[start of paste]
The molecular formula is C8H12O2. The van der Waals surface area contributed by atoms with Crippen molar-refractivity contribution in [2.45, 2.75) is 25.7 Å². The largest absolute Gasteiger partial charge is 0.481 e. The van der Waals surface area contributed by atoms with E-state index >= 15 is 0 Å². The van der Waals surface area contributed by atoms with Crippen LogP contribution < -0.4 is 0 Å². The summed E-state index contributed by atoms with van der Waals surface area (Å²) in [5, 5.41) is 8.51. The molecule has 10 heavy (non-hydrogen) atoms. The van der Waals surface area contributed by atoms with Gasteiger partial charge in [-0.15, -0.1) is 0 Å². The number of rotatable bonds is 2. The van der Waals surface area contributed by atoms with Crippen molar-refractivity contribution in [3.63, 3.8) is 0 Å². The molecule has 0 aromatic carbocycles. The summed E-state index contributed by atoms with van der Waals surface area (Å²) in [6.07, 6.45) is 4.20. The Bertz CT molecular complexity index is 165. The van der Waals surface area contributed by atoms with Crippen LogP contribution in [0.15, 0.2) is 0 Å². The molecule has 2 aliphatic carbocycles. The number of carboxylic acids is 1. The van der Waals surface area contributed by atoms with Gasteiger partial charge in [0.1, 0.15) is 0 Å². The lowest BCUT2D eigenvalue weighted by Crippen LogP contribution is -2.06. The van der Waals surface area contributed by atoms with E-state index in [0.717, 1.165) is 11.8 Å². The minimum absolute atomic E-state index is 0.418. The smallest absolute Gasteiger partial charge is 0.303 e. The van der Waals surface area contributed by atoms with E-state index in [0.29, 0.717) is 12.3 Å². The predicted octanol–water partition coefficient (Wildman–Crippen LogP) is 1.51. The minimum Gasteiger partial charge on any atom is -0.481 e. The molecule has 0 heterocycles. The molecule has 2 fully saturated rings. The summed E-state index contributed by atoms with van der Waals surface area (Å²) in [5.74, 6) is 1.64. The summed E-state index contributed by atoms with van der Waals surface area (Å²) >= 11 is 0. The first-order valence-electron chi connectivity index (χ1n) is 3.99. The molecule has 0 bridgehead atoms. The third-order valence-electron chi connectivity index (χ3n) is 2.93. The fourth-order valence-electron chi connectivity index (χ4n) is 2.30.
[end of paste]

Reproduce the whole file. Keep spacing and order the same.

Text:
The molecular formula is C8H12O2. The van der Waals surface area contributed by atoms with Crippen molar-refractivity contribution in [2.45, 2.75) is 25.7 Å². The largest absolute Gasteiger partial charge is 0.481 e. The van der Waals surface area contributed by atoms with E-state index >= 15 is 0 Å². The van der Waals surface area contributed by atoms with Crippen LogP contribution < -0.4 is 0 Å². The summed E-state index contributed by atoms with van der Waals surface area (Å²) in [5, 5.41) is 8.51. The molecule has 10 heavy (non-hydrogen) atoms. The van der Waals surface area contributed by atoms with Gasteiger partial charge in [-0.15, -0.1) is 0 Å². The number of rotatable bonds is 2. The van der Waals surface area contributed by atoms with Crippen molar-refractivity contribution in [3.63, 3.8) is 0 Å². The molecule has 0 aromatic carbocycles. The summed E-state index contributed by atoms with van der Waals surface area (Å²) in [6.07, 6.45) is 4.20. The Bertz CT molecular complexity index is 165. The van der Waals surface area contributed by atoms with Crippen LogP contribution in [0.15, 0.2) is 0 Å². The molecule has 2 aliphatic carbocycles. The number of carboxylic acids is 1. The van der Waals surface area contributed by atoms with Gasteiger partial charge in [0.1, 0.15) is 0 Å². The lowest BCUT2D eigenvalue weighted by Crippen LogP contribution is -2.06. The van der Waals surface area contributed by atoms with E-state index in [0.717, 1.165) is 11.8 Å². The minimum absolute atomic E-state index is 0.418. The smallest absolute Gasteiger partial charge is 0.303 e. The van der Waals surface area contributed by atoms with E-state index in [0.29, 0.717) is 12.3 Å². The predicted octanol–water partition coefficient (Wildman–Crippen LogP) is 1.51. The minimum Gasteiger partial charge on any atom is -0.481 e. The molecule has 0 heterocycles. The molecule has 2 fully saturated rings. The summed E-state index contributed by atoms with van der Waals surface area (Å²) in [5.74, 6) is 1.64. The summed E-state index contributed by atoms with van der Waals surface area (Å²) >= 11 is 0. The first-order valence-electron chi connectivity index (χ1n) is 3.99. The molecule has 0 bridgehead atoms. The third-order valence-electron chi connectivity index (χ3n) is 2.93. The fourth-order valence-electron chi connectivity index (χ4n) is 2.30.